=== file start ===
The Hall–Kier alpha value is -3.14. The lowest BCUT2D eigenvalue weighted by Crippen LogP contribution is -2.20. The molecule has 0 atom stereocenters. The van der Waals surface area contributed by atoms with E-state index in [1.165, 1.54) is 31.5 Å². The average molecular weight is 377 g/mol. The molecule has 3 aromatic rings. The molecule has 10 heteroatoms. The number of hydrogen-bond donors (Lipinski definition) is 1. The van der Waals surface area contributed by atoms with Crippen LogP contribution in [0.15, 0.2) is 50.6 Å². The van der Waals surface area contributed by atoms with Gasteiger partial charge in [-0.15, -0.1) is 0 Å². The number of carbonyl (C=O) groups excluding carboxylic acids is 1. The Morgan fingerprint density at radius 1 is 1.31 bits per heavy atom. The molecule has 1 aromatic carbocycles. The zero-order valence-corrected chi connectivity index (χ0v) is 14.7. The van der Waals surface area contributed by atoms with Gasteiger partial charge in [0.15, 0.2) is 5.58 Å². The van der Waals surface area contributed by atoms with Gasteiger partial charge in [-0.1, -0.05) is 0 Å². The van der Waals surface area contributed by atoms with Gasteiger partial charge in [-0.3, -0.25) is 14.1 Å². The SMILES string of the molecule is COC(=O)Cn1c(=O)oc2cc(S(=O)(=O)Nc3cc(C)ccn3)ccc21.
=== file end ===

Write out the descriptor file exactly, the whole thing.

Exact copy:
The Hall–Kier alpha value is -3.14. The lowest BCUT2D eigenvalue weighted by Crippen LogP contribution is -2.20. The molecule has 0 atom stereocenters. The van der Waals surface area contributed by atoms with E-state index in [1.165, 1.54) is 31.5 Å². The average molecular weight is 377 g/mol. The molecule has 3 aromatic rings. The molecule has 10 heteroatoms. The number of hydrogen-bond donors (Lipinski definition) is 1. The van der Waals surface area contributed by atoms with Crippen LogP contribution in [0.15, 0.2) is 50.6 Å². The van der Waals surface area contributed by atoms with Gasteiger partial charge in [-0.15, -0.1) is 0 Å². The number of carbonyl (C=O) groups excluding carboxylic acids is 1. The Morgan fingerprint density at radius 1 is 1.31 bits per heavy atom. The molecule has 1 aromatic carbocycles. The zero-order valence-corrected chi connectivity index (χ0v) is 14.7. The van der Waals surface area contributed by atoms with Gasteiger partial charge in [0.15, 0.2) is 5.58 Å². The van der Waals surface area contributed by atoms with Gasteiger partial charge in [-0.1, -0.05) is 0 Å². The van der Waals surface area contributed by atoms with Gasteiger partial charge in [-0.3, -0.25) is 14.1 Å². The SMILES string of the molecule is COC(=O)Cn1c(=O)oc2cc(S(=O)(=O)Nc3cc(C)ccn3)ccc21.